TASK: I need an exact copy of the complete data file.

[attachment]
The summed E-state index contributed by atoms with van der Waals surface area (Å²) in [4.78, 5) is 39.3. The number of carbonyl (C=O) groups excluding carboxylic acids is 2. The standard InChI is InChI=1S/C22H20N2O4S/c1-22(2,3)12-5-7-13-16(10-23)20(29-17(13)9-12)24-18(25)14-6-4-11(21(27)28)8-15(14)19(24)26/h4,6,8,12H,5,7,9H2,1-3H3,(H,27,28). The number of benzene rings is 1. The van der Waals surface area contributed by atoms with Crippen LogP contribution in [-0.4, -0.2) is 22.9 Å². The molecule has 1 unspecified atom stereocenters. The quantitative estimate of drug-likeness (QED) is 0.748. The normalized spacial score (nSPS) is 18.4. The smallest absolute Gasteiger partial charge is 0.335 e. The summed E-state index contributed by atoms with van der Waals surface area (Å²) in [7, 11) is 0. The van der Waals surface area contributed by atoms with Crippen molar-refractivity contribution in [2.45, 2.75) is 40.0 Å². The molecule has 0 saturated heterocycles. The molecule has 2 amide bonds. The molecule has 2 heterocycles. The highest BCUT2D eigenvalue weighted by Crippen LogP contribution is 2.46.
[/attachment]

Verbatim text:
The summed E-state index contributed by atoms with van der Waals surface area (Å²) in [4.78, 5) is 39.3. The number of carbonyl (C=O) groups excluding carboxylic acids is 2. The standard InChI is InChI=1S/C22H20N2O4S/c1-22(2,3)12-5-7-13-16(10-23)20(29-17(13)9-12)24-18(25)14-6-4-11(21(27)28)8-15(14)19(24)26/h4,6,8,12H,5,7,9H2,1-3H3,(H,27,28). The number of benzene rings is 1. The van der Waals surface area contributed by atoms with Crippen LogP contribution in [-0.4, -0.2) is 22.9 Å². The molecule has 1 unspecified atom stereocenters. The quantitative estimate of drug-likeness (QED) is 0.748. The normalized spacial score (nSPS) is 18.4. The smallest absolute Gasteiger partial charge is 0.335 e. The summed E-state index contributed by atoms with van der Waals surface area (Å²) in [7, 11) is 0. The van der Waals surface area contributed by atoms with Crippen molar-refractivity contribution in [2.45, 2.75) is 40.0 Å². The molecule has 0 saturated heterocycles. The molecule has 2 amide bonds. The molecule has 2 heterocycles. The highest BCUT2D eigenvalue weighted by Crippen LogP contribution is 2.46.